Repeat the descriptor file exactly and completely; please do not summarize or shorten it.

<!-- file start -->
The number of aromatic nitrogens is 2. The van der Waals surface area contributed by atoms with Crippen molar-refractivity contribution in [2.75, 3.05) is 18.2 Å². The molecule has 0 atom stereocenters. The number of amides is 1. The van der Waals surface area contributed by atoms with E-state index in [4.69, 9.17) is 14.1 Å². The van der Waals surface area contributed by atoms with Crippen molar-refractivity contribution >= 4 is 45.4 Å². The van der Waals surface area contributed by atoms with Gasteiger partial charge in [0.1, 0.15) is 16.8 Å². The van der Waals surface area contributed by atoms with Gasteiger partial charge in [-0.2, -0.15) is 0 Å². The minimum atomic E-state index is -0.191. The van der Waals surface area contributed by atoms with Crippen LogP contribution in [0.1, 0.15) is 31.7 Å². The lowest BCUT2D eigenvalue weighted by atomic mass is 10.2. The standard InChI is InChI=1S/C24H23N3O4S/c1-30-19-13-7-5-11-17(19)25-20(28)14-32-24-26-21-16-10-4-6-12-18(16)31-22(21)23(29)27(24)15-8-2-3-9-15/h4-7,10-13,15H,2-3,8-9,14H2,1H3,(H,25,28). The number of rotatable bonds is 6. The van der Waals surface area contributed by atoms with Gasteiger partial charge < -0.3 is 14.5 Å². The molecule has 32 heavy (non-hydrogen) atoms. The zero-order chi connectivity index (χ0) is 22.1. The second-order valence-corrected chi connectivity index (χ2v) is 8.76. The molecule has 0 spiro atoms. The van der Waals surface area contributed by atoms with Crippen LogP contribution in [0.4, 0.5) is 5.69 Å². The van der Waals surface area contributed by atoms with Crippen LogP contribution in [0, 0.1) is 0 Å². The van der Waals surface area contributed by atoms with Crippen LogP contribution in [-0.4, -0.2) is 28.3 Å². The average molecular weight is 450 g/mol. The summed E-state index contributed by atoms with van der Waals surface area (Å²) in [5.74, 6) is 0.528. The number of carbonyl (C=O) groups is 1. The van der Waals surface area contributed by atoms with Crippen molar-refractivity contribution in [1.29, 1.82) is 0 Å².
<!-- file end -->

The number of aromatic nitrogens is 2. The van der Waals surface area contributed by atoms with Crippen molar-refractivity contribution in [2.75, 3.05) is 18.2 Å². The molecule has 0 atom stereocenters. The number of amides is 1. The van der Waals surface area contributed by atoms with E-state index in [4.69, 9.17) is 14.1 Å². The van der Waals surface area contributed by atoms with Crippen molar-refractivity contribution >= 4 is 45.4 Å². The van der Waals surface area contributed by atoms with Gasteiger partial charge in [0.1, 0.15) is 16.8 Å². The van der Waals surface area contributed by atoms with Gasteiger partial charge in [-0.2, -0.15) is 0 Å². The minimum atomic E-state index is -0.191. The van der Waals surface area contributed by atoms with Crippen LogP contribution in [0.1, 0.15) is 31.7 Å². The lowest BCUT2D eigenvalue weighted by atomic mass is 10.2. The standard InChI is InChI=1S/C24H23N3O4S/c1-30-19-13-7-5-11-17(19)25-20(28)14-32-24-26-21-16-10-4-6-12-18(16)31-22(21)23(29)27(24)15-8-2-3-9-15/h4-7,10-13,15H,2-3,8-9,14H2,1H3,(H,25,28). The number of rotatable bonds is 6. The van der Waals surface area contributed by atoms with Gasteiger partial charge < -0.3 is 14.5 Å². The molecule has 32 heavy (non-hydrogen) atoms. The zero-order chi connectivity index (χ0) is 22.1. The second-order valence-corrected chi connectivity index (χ2v) is 8.76. The molecule has 0 spiro atoms. The van der Waals surface area contributed by atoms with Crippen LogP contribution in [0.4, 0.5) is 5.69 Å². The van der Waals surface area contributed by atoms with Crippen LogP contribution in [0, 0.1) is 0 Å². The van der Waals surface area contributed by atoms with Crippen LogP contribution in [-0.4, -0.2) is 28.3 Å². The average molecular weight is 450 g/mol. The summed E-state index contributed by atoms with van der Waals surface area (Å²) in [5.74, 6) is 0.528. The number of carbonyl (C=O) groups is 1. The van der Waals surface area contributed by atoms with Crippen molar-refractivity contribution in [1.29, 1.82) is 0 Å².